Editors do matter. The choice of editor does matter. The type of editing does matter. A good working relationship between author and editor does matter. And it is vitally important that an author not believe that each word he or she has written is sacrosanct and cannot be changed for the better. I’m sorry to say that in my career I have encountered several authors who wrongly believed that what they had written was already perfect and that my role as editor was simply to make sure there were no typographical errors.

There is a dual failure in Chang’s book. The first failure is that of the publisher. The publisher clearly should have had Chang’s book developmentally edited by a professional editor who has mastery over American language and usage. I would like to think that the sources problem would not have passed by such an editor. The publisher should have followed up the developmental editing with copyediting, again done by a professional editor with mastery of American language and usage. Many of the wrong word choice and slang problems might (would) have been avoided.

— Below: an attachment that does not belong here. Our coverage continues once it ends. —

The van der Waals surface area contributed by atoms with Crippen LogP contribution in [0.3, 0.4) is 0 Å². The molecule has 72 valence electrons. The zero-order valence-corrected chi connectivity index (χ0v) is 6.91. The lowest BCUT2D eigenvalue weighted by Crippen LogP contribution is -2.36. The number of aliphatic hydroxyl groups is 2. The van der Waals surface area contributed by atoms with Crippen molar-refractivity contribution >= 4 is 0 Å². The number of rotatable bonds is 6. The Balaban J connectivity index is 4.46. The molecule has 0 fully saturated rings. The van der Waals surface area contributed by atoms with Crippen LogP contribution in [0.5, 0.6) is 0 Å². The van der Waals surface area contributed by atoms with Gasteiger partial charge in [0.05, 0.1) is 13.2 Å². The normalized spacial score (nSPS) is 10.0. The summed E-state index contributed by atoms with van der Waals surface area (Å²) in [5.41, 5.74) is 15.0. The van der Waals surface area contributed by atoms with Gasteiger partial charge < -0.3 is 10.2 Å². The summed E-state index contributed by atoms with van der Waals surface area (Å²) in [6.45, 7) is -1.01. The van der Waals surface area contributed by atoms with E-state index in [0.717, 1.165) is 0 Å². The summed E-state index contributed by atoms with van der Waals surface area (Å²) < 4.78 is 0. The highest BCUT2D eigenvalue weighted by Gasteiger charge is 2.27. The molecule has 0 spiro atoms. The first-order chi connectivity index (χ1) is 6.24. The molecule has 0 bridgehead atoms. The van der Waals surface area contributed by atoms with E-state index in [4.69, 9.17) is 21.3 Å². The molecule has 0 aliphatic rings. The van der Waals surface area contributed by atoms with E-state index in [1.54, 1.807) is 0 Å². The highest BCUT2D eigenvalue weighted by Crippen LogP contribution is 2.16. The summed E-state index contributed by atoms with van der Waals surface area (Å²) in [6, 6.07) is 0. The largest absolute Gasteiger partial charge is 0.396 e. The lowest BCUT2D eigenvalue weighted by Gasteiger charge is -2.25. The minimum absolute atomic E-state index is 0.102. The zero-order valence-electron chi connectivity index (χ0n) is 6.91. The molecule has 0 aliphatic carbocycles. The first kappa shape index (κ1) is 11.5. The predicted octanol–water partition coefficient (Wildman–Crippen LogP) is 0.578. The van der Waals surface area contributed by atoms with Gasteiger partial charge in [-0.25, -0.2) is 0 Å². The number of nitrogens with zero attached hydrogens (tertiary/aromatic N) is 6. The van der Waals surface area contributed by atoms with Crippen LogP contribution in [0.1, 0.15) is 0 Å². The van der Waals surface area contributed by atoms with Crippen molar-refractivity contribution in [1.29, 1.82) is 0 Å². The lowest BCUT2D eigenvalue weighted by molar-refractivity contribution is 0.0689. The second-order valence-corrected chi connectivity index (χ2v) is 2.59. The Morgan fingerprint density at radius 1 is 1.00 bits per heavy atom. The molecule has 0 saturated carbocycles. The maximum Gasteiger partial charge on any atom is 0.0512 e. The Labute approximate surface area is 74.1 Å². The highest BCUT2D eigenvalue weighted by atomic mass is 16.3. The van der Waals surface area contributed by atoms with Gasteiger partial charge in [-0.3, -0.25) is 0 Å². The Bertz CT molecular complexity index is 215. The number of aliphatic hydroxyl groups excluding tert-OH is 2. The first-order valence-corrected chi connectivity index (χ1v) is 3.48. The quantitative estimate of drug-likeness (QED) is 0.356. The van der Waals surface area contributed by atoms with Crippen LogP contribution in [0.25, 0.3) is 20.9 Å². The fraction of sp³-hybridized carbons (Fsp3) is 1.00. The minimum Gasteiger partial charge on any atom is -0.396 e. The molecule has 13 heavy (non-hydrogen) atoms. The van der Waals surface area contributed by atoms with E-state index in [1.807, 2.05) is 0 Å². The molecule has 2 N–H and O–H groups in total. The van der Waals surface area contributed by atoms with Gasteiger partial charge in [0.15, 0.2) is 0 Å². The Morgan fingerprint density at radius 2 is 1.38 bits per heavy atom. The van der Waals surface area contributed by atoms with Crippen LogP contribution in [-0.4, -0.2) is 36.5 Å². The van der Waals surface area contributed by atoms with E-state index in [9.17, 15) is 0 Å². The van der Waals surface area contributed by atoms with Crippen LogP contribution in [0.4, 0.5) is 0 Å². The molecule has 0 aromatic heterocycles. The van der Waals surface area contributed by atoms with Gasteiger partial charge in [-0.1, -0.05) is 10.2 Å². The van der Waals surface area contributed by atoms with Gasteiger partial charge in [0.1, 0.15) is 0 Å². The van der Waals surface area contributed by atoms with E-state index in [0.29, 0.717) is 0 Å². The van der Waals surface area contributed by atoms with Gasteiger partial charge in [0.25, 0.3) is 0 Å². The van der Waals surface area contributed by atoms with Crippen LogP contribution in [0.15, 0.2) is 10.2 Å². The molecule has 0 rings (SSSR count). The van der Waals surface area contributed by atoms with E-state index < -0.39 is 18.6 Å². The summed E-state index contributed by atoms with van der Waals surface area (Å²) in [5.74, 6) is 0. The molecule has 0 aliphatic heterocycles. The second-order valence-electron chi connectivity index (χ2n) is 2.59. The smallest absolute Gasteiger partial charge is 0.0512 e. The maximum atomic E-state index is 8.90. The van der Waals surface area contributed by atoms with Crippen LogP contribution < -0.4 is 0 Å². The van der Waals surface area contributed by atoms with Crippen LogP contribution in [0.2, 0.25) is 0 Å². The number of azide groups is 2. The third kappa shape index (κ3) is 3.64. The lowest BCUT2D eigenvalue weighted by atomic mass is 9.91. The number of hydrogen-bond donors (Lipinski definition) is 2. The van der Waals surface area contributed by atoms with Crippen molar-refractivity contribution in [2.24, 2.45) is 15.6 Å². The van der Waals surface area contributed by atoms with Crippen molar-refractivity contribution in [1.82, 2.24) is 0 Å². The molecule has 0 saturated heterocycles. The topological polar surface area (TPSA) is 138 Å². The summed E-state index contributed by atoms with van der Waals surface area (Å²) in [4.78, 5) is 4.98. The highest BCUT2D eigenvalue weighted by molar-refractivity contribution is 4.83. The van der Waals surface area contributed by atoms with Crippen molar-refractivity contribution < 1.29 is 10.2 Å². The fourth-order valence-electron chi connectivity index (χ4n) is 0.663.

The second failure in Chang’s book is that, if the book was professionally developmental edited and copyedited, either the publisher did not insist on Chang following, or at least seriously considering, the suggestions of the editors (again, assuming there were editors involved) and offering justification for not following the suggestions, or Chang failed to seriously consider the suggestions on her own. It is not for the editors to be the experts on China history or the reign of Cixi, but it is for the editors to be the experts on word choice and source accessibility. (Again, all this rests on the assumption that whatever editing there was, was done by professional editors with mastery of American language usage.)

As I have written above, it is questionable whether the book was edited. But assuming it was edited, there is one other matter that could be problematic: What were the instructions to the editor?